Stephen Hawking and Elon Musk have made their mistrust of artificial intelligence well-known. The two, along with a group of equally concerned scientists and engineers, have released an open letter calling for the prevention of an autonomous robotic army, warning of the disastrous consequences for humanity and future advancements.
Their fears are well-founded, as they write:
“If any major military power pushes ahead with AI weapon development, a global arms race is virtually inevitable, and the endpoint of this technological trajectory is obvious: Autonomous weapons will become the Kalashnikovs of tomorrow.”
The letter likens AI weaponry to chemical and biological warfare, but with far more ethical concerns and consequences. Once nations start building AI weaponry, there will be an arms race, they write, and it will only be a matter of time until this technology gets into the “hands of terrorists, dictators wishing to better control their populace, warlords wishing to perpetrate ethnic cleansing, etc.” Robots could be programmed to target only select groups of people without mercy or consciousness. It is for these reasons that they “believe that a military AI arms race would not be beneficial for humanity.”
The construction of such weapons would do a disservice to the huge benefits AI could provide humans in the years to come. Building them would only further humanity’s mistrust in such technology, the authors write.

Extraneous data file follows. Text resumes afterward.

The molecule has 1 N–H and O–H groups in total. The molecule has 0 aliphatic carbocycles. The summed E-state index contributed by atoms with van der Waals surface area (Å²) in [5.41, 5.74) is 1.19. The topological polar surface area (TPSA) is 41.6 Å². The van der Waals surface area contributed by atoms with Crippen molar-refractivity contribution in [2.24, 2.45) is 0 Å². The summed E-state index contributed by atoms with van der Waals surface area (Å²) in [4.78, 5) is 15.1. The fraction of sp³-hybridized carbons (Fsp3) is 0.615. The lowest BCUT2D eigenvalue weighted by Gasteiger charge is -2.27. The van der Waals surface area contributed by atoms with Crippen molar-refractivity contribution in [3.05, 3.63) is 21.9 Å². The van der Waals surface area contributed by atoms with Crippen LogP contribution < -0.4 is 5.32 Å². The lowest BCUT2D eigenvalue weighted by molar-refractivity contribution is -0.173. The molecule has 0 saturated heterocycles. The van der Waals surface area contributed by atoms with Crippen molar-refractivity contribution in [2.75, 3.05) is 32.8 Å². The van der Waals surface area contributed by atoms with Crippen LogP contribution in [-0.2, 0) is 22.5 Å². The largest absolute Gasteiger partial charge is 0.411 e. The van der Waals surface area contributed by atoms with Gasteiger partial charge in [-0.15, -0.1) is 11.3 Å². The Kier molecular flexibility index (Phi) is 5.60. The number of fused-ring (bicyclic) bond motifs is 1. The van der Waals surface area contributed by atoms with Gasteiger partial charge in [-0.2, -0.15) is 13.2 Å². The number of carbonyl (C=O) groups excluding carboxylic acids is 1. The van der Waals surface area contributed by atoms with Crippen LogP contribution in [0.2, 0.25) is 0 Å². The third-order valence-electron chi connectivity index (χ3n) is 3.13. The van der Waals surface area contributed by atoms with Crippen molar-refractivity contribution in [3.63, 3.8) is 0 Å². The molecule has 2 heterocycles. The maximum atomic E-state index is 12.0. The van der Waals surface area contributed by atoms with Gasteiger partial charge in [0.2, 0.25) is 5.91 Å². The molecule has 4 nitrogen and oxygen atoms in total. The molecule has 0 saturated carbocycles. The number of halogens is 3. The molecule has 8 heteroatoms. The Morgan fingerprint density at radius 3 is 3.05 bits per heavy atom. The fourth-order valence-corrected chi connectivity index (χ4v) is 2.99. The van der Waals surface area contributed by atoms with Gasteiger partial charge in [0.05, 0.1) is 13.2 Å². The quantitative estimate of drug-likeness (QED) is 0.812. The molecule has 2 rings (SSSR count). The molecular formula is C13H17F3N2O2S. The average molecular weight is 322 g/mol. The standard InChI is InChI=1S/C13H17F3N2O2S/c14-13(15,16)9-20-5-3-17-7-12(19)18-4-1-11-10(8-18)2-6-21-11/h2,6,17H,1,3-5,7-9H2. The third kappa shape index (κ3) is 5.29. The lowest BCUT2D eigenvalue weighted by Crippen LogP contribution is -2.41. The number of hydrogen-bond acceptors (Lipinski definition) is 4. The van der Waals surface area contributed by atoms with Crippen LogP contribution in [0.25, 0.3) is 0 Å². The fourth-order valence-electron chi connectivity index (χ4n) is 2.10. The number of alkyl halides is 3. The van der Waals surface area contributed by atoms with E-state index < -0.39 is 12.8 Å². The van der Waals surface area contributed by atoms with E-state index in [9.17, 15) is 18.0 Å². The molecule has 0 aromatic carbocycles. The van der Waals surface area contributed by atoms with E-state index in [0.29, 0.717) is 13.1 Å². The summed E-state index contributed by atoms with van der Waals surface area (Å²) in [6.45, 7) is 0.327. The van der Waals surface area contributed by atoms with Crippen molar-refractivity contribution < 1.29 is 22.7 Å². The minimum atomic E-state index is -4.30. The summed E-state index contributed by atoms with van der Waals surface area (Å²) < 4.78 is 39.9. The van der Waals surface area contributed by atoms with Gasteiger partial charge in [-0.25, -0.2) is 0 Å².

“In summary, we believe that AI has great potential to benefit humanity in many ways, and that the goal of the field should be to do so. Starting a military AI arms race is a bad idea, and should be prevented by a ban on offensive autonomous weapons beyond meaningful human control.”
Theoretical physicist Lawrence Krauss does not share in their concerns, although he understands them. He believes AI, as complex as what’s being described in this letter is still a long way off. “I guess I find the opportunities to be far more exciting than the dangers,” he said. “The unknown is always dangerous, but ultimately machines and computational machines are improving our lives in many ways.”
Four years ago, Peter Warren Singer, senior fellow and director of the 21st Century Defense Initiative at the Brookings Institution, spoke to Big Think about the potential for a robot apocalypse. Well, Singer interviewed a number of scientists about this and found many of them thought it wasn’t possible or a silly idea. However, Singer recalls what one Pentagon scientist said to him; he said, “’You know, I’m probably working on something that’s either going to kill or enslave my grandkids, but, you know, it’s really cool stuff, so why stop.’”
In the pursuit of growth, the architects of these designs need to stop and think about the repercussions of their actions. I believe the exchange between Dr. Ian Malcolm and John Hammond from the movie Jurassic Park says it best:
John Hammond: “I don’t think you’re giving us our due credit. Our scientists have done things which nobody’s ever done before…”
Dr. Ian Malcolm: “Yeah, yeah, but your scientists were so preoccupied with whether or not they could that they didn’t stop to think if they should.”
Read the full letter at Future of Life.
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